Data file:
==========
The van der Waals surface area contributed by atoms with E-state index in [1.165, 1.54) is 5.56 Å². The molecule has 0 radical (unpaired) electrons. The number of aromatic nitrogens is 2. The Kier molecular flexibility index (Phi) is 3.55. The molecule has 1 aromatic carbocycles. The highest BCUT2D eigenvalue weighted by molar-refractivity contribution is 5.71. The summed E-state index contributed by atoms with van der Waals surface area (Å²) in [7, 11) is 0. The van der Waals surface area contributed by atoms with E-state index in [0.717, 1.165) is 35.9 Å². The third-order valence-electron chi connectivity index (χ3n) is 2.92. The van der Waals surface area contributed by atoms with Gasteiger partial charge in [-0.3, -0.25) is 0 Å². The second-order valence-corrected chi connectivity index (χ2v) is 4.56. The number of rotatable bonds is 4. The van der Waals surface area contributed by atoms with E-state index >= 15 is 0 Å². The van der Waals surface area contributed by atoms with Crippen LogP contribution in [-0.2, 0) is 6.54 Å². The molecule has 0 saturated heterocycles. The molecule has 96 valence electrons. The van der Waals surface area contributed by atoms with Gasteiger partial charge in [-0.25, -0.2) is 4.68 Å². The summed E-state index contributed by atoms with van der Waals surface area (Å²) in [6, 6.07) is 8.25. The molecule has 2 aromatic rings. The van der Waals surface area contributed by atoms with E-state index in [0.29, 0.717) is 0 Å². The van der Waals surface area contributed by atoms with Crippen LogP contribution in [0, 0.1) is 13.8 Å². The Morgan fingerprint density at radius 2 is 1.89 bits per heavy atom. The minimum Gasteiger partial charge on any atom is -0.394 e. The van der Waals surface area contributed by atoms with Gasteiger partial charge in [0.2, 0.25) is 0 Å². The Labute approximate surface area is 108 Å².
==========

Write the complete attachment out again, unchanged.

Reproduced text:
The van der Waals surface area contributed by atoms with E-state index in [1.165, 1.54) is 5.56 Å². The molecule has 0 radical (unpaired) electrons. The number of aromatic nitrogens is 2. The Kier molecular flexibility index (Phi) is 3.55. The molecule has 1 aromatic carbocycles. The highest BCUT2D eigenvalue weighted by molar-refractivity contribution is 5.71. The summed E-state index contributed by atoms with van der Waals surface area (Å²) in [7, 11) is 0. The van der Waals surface area contributed by atoms with E-state index in [0.717, 1.165) is 35.9 Å². The third-order valence-electron chi connectivity index (χ3n) is 2.92. The van der Waals surface area contributed by atoms with Gasteiger partial charge in [-0.3, -0.25) is 0 Å². The second-order valence-corrected chi connectivity index (χ2v) is 4.56. The number of rotatable bonds is 4. The van der Waals surface area contributed by atoms with E-state index >= 15 is 0 Å². The van der Waals surface area contributed by atoms with Crippen LogP contribution in [-0.2, 0) is 6.54 Å². The molecule has 0 saturated heterocycles. The molecule has 96 valence electrons. The van der Waals surface area contributed by atoms with Gasteiger partial charge in [-0.25, -0.2) is 4.68 Å². The summed E-state index contributed by atoms with van der Waals surface area (Å²) in [6, 6.07) is 8.25. The molecule has 2 aromatic rings. The van der Waals surface area contributed by atoms with E-state index in [0.29, 0.717) is 0 Å². The van der Waals surface area contributed by atoms with Crippen LogP contribution in [0, 0.1) is 13.8 Å². The Morgan fingerprint density at radius 2 is 1.89 bits per heavy atom. The minimum Gasteiger partial charge on any atom is -0.394 e. The van der Waals surface area contributed by atoms with Gasteiger partial charge in [0.2, 0.25) is 0 Å². The Labute approximate surface area is 108 Å².